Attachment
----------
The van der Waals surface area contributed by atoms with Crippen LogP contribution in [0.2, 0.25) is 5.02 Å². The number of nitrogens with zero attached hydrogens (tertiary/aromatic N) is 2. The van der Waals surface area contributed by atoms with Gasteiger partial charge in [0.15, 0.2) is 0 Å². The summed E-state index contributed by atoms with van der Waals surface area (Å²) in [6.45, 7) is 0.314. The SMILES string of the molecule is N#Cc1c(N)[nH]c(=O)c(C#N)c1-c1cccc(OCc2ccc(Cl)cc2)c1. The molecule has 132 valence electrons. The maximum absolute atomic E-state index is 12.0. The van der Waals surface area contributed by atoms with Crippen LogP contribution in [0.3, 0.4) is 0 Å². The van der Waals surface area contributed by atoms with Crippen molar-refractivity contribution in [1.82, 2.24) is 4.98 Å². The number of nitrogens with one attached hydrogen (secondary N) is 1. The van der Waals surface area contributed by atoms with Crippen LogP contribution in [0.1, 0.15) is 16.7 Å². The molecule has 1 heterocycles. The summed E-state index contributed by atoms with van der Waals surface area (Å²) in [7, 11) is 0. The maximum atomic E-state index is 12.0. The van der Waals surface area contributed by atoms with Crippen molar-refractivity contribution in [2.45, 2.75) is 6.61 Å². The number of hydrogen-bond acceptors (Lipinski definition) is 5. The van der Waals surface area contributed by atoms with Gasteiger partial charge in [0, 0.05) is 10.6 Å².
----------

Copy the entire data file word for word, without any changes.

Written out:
The van der Waals surface area contributed by atoms with Crippen LogP contribution in [0.2, 0.25) is 5.02 Å². The number of nitrogens with zero attached hydrogens (tertiary/aromatic N) is 2. The van der Waals surface area contributed by atoms with Gasteiger partial charge in [0.15, 0.2) is 0 Å². The summed E-state index contributed by atoms with van der Waals surface area (Å²) in [6.45, 7) is 0.314. The SMILES string of the molecule is N#Cc1c(N)[nH]c(=O)c(C#N)c1-c1cccc(OCc2ccc(Cl)cc2)c1. The molecule has 132 valence electrons. The maximum absolute atomic E-state index is 12.0. The van der Waals surface area contributed by atoms with Crippen LogP contribution in [0.3, 0.4) is 0 Å². The van der Waals surface area contributed by atoms with Crippen molar-refractivity contribution in [1.82, 2.24) is 4.98 Å². The number of nitrogens with one attached hydrogen (secondary N) is 1. The van der Waals surface area contributed by atoms with Crippen LogP contribution in [0.1, 0.15) is 16.7 Å². The molecule has 1 heterocycles. The summed E-state index contributed by atoms with van der Waals surface area (Å²) in [7, 11) is 0. The maximum atomic E-state index is 12.0. The van der Waals surface area contributed by atoms with Crippen molar-refractivity contribution in [2.45, 2.75) is 6.61 Å². The number of hydrogen-bond acceptors (Lipinski definition) is 5. The van der Waals surface area contributed by atoms with Gasteiger partial charge in [0, 0.05) is 10.6 Å².